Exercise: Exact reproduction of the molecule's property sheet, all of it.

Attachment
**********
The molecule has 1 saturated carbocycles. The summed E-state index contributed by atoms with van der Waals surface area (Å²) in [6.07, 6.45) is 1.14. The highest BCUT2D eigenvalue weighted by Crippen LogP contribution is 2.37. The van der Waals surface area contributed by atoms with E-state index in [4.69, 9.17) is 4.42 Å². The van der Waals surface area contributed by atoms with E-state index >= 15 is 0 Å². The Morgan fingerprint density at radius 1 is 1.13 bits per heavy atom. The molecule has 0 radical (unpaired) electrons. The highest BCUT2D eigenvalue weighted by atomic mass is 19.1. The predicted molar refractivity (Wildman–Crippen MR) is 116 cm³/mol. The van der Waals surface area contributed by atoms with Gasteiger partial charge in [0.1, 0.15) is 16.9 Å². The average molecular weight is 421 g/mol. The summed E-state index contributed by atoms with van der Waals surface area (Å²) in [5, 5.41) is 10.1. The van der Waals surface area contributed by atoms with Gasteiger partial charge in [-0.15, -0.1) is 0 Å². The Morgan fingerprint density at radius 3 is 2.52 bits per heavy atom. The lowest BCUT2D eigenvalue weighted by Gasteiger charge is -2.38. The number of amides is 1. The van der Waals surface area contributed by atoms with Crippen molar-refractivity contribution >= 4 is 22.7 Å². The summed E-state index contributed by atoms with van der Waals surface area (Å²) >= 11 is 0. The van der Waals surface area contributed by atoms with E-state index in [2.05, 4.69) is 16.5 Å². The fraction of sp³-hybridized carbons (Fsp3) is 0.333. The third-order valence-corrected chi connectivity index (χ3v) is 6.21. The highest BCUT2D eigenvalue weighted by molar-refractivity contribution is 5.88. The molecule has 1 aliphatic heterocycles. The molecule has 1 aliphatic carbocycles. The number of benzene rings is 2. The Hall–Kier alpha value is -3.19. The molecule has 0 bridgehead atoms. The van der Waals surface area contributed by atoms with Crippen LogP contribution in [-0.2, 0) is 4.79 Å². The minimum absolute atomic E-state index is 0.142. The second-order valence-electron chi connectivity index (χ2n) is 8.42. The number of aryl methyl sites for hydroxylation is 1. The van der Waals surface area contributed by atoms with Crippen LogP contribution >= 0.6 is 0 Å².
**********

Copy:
The molecule has 1 saturated carbocycles. The summed E-state index contributed by atoms with van der Waals surface area (Å²) in [6.07, 6.45) is 1.14. The highest BCUT2D eigenvalue weighted by Crippen LogP contribution is 2.37. The van der Waals surface area contributed by atoms with E-state index in [4.69, 9.17) is 4.42 Å². The van der Waals surface area contributed by atoms with E-state index >= 15 is 0 Å². The Morgan fingerprint density at radius 1 is 1.13 bits per heavy atom. The molecule has 0 radical (unpaired) electrons. The highest BCUT2D eigenvalue weighted by atomic mass is 19.1. The predicted molar refractivity (Wildman–Crippen MR) is 116 cm³/mol. The van der Waals surface area contributed by atoms with Gasteiger partial charge in [0.1, 0.15) is 16.9 Å². The average molecular weight is 421 g/mol. The summed E-state index contributed by atoms with van der Waals surface area (Å²) in [5, 5.41) is 10.1. The van der Waals surface area contributed by atoms with Gasteiger partial charge in [-0.15, -0.1) is 0 Å². The Morgan fingerprint density at radius 3 is 2.52 bits per heavy atom. The lowest BCUT2D eigenvalue weighted by Gasteiger charge is -2.38. The number of amides is 1. The van der Waals surface area contributed by atoms with Crippen molar-refractivity contribution >= 4 is 22.7 Å². The summed E-state index contributed by atoms with van der Waals surface area (Å²) >= 11 is 0. The van der Waals surface area contributed by atoms with E-state index in [2.05, 4.69) is 16.5 Å². The fraction of sp³-hybridized carbons (Fsp3) is 0.333. The third-order valence-corrected chi connectivity index (χ3v) is 6.21. The highest BCUT2D eigenvalue weighted by molar-refractivity contribution is 5.88. The molecule has 1 aliphatic heterocycles. The molecule has 1 aliphatic carbocycles. The number of benzene rings is 2. The Hall–Kier alpha value is -3.19. The molecule has 0 bridgehead atoms. The van der Waals surface area contributed by atoms with Crippen LogP contribution in [-0.2, 0) is 4.79 Å². The minimum absolute atomic E-state index is 0.142. The second-order valence-electron chi connectivity index (χ2n) is 8.42. The number of aryl methyl sites for hydroxylation is 1. The van der Waals surface area contributed by atoms with Crippen LogP contribution >= 0.6 is 0 Å².